The Canoe Is The People

The stars can never go wrong.
Thousands of years ago, when most sailors were still hugging the coast, the island peoples of the Pacific held the knowledge and skills to explore the great ocean paths extending far beyond their homes. Modern instruments didn't exist - no compasses, no radio, no radar (a system that uses electromagnetic waves to locate surrounding objects), no GPS (Global Positioning System, a handheld computer that tells your position by communicating with satellites). The Pacific peoples found their way across the ocean, guided by the wind, waves, stars, and sea life. Voyage into this website to find out more…
Includes teacher and student guides.

The Land Beneath Our Feet: Resource Kit

Understanding relationships exist between people and the environment. Discovering that all iwi have stories connected to the land. Teacher guide for learning about relationships between mana whenua and the land, and how people pass on culture and heritage.
Includes three fact sheets in te reo Māori.

Make your Own Museum: Resource Kit

Communicating symbolism, meaning and value using photographic conventions. Teacher guide for working with students to investigate how meaning is communicated and interpreted, understanding the signifigance of personal and national taonga.
Includes resources in te reo Māori.

Māori History site on Te Kete Ipurangi - English medium

This site is designed to provide access to materials that will assist in the implementation of Te Takanga o te Wā, Guidelines for Teachers Years 1–8. This site features the stories of iwi educators, secondary teachers and their students, sharing their experiences of teaching and learning Māori history.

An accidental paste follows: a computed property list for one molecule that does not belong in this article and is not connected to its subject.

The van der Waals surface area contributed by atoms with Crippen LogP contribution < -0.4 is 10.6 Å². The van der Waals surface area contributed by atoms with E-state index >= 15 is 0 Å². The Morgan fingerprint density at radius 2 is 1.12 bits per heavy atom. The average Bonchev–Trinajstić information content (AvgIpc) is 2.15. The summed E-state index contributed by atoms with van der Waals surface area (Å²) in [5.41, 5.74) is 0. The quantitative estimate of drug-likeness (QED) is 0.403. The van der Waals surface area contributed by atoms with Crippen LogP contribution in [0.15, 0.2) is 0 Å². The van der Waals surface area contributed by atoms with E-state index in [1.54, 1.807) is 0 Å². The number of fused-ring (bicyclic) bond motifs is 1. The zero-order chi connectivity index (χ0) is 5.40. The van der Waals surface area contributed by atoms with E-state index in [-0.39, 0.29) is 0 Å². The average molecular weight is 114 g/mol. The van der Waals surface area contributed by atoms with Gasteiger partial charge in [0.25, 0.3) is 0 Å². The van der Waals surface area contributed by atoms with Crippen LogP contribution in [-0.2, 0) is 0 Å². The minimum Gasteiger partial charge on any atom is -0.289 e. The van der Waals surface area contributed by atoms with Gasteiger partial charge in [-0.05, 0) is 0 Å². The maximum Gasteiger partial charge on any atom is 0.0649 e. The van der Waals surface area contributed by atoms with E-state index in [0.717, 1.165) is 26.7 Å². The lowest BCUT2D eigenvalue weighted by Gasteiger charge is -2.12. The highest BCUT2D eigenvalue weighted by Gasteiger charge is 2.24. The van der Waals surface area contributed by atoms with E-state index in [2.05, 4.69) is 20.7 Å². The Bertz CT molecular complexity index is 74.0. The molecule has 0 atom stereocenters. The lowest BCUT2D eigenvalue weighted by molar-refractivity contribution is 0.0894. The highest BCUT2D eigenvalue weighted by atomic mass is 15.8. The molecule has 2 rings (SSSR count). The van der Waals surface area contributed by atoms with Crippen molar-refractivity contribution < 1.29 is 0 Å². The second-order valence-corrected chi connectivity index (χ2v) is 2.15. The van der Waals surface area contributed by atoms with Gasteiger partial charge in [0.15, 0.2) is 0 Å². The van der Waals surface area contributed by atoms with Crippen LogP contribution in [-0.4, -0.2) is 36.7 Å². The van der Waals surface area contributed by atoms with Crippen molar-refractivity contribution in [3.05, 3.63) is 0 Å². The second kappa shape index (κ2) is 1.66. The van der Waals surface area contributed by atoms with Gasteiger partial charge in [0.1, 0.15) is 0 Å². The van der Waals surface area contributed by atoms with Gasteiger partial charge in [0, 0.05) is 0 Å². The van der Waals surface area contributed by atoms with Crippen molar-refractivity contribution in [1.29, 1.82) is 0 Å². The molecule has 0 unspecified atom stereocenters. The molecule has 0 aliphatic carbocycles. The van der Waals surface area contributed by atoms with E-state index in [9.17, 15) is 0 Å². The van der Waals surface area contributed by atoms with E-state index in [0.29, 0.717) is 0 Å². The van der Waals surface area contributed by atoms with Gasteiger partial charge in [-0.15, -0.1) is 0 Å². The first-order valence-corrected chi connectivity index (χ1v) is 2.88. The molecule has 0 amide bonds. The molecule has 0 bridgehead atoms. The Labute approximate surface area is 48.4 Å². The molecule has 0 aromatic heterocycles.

Te Takanga o te Wā is not designed as a list of lessons or learning experiences. Rather it provides a framework to support teachers to teach Māori history with their students. The content and context that you choose for your class could focus on building quality and collaborative engagement with your local iwi and hapū. The stories and histories relating to your school’s geographic location will assist you to instill a deeper sense of personal identity and belonging for every student. This resource provides connections to frame that context:

  • Whakapapa

  • Tūrangawaewae

  • Mana motuhake

  • Kaitiakitanga

  • Whanaungatanga

Each one has a list of possible conceptual understandings and a key message linked to the levels 1 and 2 achievement objectives of The New Zealand Curriculum.

Family Photographs, by Alison Wong

In this prose poem, the poet reflects on two old photographs that show her father at different ages. In one, her father was four years old and was living in New Zealand with his family. By the time of the second photo, the family had gone back to China and there are two more children. Both photos show his siblings, and the clothes they wear reflect the styles of the two very different countries.